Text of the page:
This article needs to be updated.December 2019)(
The Siliguri Corridor (also known as the Chicken's Neck) is a narrow stretch of land of about 22 kilometres (14 mi) width, located in the Indian state of West Bengal, that connects India's northeastern states to the rest of India, with the countries of Nepal and Bangladesh lying on either side of the corridor. The Kingdom of Bhutan lies on the northern side of the corridor. The Kingdom of Sikkim formerly lay on the northern side of the corridor, until its merger with India in 1975.
The city of Siliguri, in the state of West Bengal, is the major settlement in this area and the central node that connects Bhutan, Nepal, Bangladesh, Sikkim, Darjeeling hills, Northeast India and the rest of India.
The Siliguri Corridor was created in 1947 after the partition of Bengal. The kingdom of Sikkim formerly lay on the northern side of the corridor, until its union with India in 1975 via a publicly held referendum. This gave India a buffer to the north of the Siliguri Corridor and consolidated India's control over the western side of the Chinese Chumbi Valley.
The Siliguri Corridor is an especially important and sensitive territory for India, formed by the creation of East Pakistan (now Bangladesh) in 1948. The partition of India occurred as a result of hostility between the Indian National Congress and the Muslim League. From the very beginning, the relationship between these two new states was marked by hostilities and confrontations.
The formation of East Bengal created a geographical barrier to the northeastern part of India. The narrow Siliguri Corridor, which at one point is less than 27 kilometres (17 mi) wide, remained as the only bridge between the northeastern part of India and the rest of the country.
Wedged between Bangladesh to the south and west and China to the north, the region has no access to the sea closer than Kolkata, on the other side of the corridor. Between Sikkim and Bhutan lies the Chumbi Valley, a dagger-like slice of Tibetan territory. A Chinese military advance of less than 130 kilometres (81 mi) would cut off Bhutan, part of West Bengal and all of North-East India, an area containing almost 50 million people. This situation arose during the war between India and China in 1962.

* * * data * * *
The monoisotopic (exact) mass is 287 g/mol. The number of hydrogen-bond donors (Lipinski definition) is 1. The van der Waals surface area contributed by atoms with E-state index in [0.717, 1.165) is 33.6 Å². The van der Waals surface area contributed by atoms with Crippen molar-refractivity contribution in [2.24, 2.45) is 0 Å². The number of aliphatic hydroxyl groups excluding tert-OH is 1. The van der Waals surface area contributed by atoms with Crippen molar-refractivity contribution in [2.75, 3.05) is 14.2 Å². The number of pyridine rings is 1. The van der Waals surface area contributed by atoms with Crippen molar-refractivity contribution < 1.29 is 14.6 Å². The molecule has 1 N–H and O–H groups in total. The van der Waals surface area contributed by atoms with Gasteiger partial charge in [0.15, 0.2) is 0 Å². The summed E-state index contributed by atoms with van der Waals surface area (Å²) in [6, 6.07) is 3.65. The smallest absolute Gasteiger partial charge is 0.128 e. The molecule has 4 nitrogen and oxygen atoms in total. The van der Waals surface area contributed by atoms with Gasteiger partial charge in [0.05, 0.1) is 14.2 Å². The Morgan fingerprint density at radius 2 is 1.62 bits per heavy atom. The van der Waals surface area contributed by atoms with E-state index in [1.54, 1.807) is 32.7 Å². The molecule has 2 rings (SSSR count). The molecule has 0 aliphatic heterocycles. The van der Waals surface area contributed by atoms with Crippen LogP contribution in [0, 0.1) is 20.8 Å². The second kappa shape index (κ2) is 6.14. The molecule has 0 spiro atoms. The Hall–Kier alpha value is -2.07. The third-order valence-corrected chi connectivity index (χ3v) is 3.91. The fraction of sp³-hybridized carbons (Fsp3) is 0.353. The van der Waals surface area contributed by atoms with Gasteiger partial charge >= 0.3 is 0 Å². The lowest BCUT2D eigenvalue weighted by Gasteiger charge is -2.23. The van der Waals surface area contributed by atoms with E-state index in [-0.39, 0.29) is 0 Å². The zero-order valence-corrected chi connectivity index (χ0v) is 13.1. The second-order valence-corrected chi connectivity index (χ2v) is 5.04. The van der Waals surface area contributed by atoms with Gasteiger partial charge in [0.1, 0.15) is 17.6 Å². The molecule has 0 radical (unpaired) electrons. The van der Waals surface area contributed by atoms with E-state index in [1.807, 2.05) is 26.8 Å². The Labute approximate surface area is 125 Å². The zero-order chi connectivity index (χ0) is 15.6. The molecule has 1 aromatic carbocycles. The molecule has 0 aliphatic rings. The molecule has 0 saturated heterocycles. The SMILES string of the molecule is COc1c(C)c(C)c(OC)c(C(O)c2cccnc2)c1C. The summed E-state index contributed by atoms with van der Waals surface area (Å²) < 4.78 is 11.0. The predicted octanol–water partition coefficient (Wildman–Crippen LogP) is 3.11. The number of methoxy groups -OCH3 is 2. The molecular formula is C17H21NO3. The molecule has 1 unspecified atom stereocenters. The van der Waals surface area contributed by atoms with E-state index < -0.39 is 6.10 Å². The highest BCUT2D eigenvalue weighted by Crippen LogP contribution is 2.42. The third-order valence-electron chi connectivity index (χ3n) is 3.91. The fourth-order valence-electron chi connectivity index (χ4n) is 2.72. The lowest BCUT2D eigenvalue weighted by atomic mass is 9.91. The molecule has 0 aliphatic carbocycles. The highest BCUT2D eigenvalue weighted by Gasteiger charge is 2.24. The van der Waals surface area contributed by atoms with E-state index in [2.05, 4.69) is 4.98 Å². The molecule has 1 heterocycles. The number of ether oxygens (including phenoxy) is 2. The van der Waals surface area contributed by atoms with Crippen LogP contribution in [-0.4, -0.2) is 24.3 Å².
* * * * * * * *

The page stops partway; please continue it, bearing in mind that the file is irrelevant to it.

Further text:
This section needs to be updated.August 2017)(
All land transportation between mainland India and its far northeastern states uses this circuitous corridor, as there is no free-trade agreement between Bangladesh and India. The Tetulia Corridor, an alternative to the Siliguri Corridor, is proposed under Article VIII of the India–Bangladesh Trade Agreement 1980, which states that "The two governments agree to make mutually beneficial arrangements for the use of their waterways, railways and roadways for commerce between the two countries and for passage of goods between two places in one country through the territory of the other". However, the proposal is still in the initial stages of negotiation.
The route has a major broad gauge railway line. Electrification of this double-track corridor is in progress with assistance from Central Organization for Railway Electrification (CORE). Additionally, the old metre gauge line (recently converted to a 1.676 metres (5 ft 6.0 in) broad-gauge line) connects Siliguri Junction with Islampur in North Dinajpur District of West Bengal, via Bagdogra (the only airport of national interest in the corridor) and the bordering towns of Adhikari, Galgalia, Thakurganj, Naxalbari and Taiabpur with Nepal. National Highway 10 connects Siliguri to Guwahati in Assam, which is the most critical highway in the region, owing to insurgents operating in the vicinity.
- "Sikkim Votes On Indian Merger". Daytona Beach Morning Journal. 15 April 1975. Retrieved 28 January 2018.
- "Sikkim Voters OK Merger With India". Sarasota Herald-Tribune. 16 April 1975. Retrieved 28 January 2018.
- Marcus Franda, "Bangladesh, The First Decades", South Asian Publishers Pvt. Ltd, New Delhi, 1982, p-126
- Partha S. Ghosh, "Cooperation and Conflict in South Asia", UPL, Dhaka, 1989, p-43
- Gokhale, Nitin A. (13 July 1998). "Chicken's Neck, All choked up". Outlook. Retrieved 27 February 2011.